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September 9, 2015

At the moment, I’m reading both an alternate history novel and a time travel novel. The alternate history is interesting, but I’m fairly sure it’s taking a few liberties with the cultures involved and the writing is average. The time travel book is much better written, but is likely out of date in terms of the history by now. Not by a huge amount, but just enough for me to notice, and that got me thinking—at what point does dated historical fiction become alternate history? Where’s the line between something like urban fantasy or steampunk, and alternate history?

I am not qualified to discuss this. I’ve only read a handful of true alternate histories, and tend to read more in the surrounding genres, historical non-fiction included. I’m not going to let this stop me.

Here’s I think how this goes:

  • alternate history – reads like historical fiction, taking itself fairly seriously, though it doesn’t need to follow one character or a group the way most historical fiction does; is mostly focused on exploring ideas and the fallout from whatever’s changed, so that there’s much talk about how 19th century England deals with living under Napoleon’s dynasty or how contact with China changed the power dynamics in the Pacific Northwest in the early 1400s.
  • urban fantasy – tends to read like a mystery or commercial fiction, following the lives of one or two characters as they deal with the magical elements in their city; magical changes to history may be so small it’s still very recognizably our world, like fairies who keep themselves entirely separate from humans, or so large that the political and social landscape is vastly different, like fairies who’ve seized control of a national government or two.
  • time travel –  generally reads like science fiction, because it tends to focus on changes or paradoxes or exploring the “new” world; occasionally reads like fantasy, when the travel isn’t elaborated on and the “new” time period reads more like historical fiction, even if it’s the future.
  • historical fiction – tends to read like commercial fiction, with prose that’s neither simplistic or flowery, but that pulls you along all the same; generally explores the lives of an individual or sometimes a small group within a given historical context, like the War of the Roses or the British Raj, bringing the history to life without presenting the full scope of the era or upsetting historical fact.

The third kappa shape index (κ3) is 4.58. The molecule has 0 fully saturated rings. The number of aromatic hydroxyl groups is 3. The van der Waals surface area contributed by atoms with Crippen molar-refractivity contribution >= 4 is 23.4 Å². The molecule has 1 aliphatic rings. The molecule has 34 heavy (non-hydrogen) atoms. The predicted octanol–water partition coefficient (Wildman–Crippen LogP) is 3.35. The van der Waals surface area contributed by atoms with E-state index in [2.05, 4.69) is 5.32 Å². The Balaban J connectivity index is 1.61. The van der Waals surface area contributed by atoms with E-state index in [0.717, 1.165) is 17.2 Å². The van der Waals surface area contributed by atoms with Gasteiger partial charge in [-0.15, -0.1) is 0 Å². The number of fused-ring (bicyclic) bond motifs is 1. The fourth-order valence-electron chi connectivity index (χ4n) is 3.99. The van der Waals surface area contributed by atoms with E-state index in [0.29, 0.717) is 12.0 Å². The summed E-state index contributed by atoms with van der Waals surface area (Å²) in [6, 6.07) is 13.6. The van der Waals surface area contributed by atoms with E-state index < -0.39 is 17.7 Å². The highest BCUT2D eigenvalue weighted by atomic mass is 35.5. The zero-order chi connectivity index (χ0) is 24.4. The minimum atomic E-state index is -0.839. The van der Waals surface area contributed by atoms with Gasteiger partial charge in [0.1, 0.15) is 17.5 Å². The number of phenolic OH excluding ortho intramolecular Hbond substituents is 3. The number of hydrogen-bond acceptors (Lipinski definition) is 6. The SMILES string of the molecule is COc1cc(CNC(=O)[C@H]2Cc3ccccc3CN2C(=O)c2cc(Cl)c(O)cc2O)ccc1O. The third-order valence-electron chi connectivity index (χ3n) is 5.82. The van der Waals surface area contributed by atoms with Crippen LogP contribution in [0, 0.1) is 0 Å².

• historical mysteries – reads like a mystery, with all the familiar tropes and stylings; is not set in the here and now and tends not to upset historical fact.
  • steampunk – more of an aesthetic than a genre, as others have said, so you can have gears and steam engines in fantasy, science fiction, time travel, alternate history, mysteries, and so on, because the tropes that make it “steampunk” are mostly set dressing and costumes; however, most steampunk I’ve encountered changes up a historical event, adds events, or redraws political boundaries, so it could be classed as alternate history, except that it doesn’t normally follow that plot structure.
  • historical non-fiction – is very much concerned with facts and who did what, when, where, and doesn’t tend to care about what the setting smelled like or what the general dreamed about or if two peripheral people were falling in love; is also frequently less neat and tidy than fiction because people don’t live their lives or do their deeds with regard to narrative.

Now that I’ve laid things out like that, I realize we’re probably dealing with a web of genres or a continuum or maybe a bit of both, and that trying to tease out whether something like Jonathan Strange & Mr. Norrell is more alternate history or fantasy is about as easy as sorting out a time paradox. I suppose it doesn’t really matter, except…

…I’ve also got to thinking about this recently because I’ve kind of come to realize that I’m writing one of those alternate history/urban fantasy blends. And that my next project* is likely to mash together even more genres. And that I apparently bite off more than I can chew because I love my novel ideas and want to see them realized, but I also look at even the decent alternate history I’m reading and balk at the thought of how much research the author did to write it.

Oh well. I’ll cross that bridge when I come to it.
And I should probably start reading more outside the aforementioned genres, because I can’t name more than a handle of books that I’ve read outside that Venn diagram. Less if you exclude straight-up sci-fi. I always say that, though, and every year it doesn’t happen.


* Do not ask why I’m already thinking of my next series when I haven’t even finished book one of the current one, but this is apparently what my brain does. I can’t exactly stop it.

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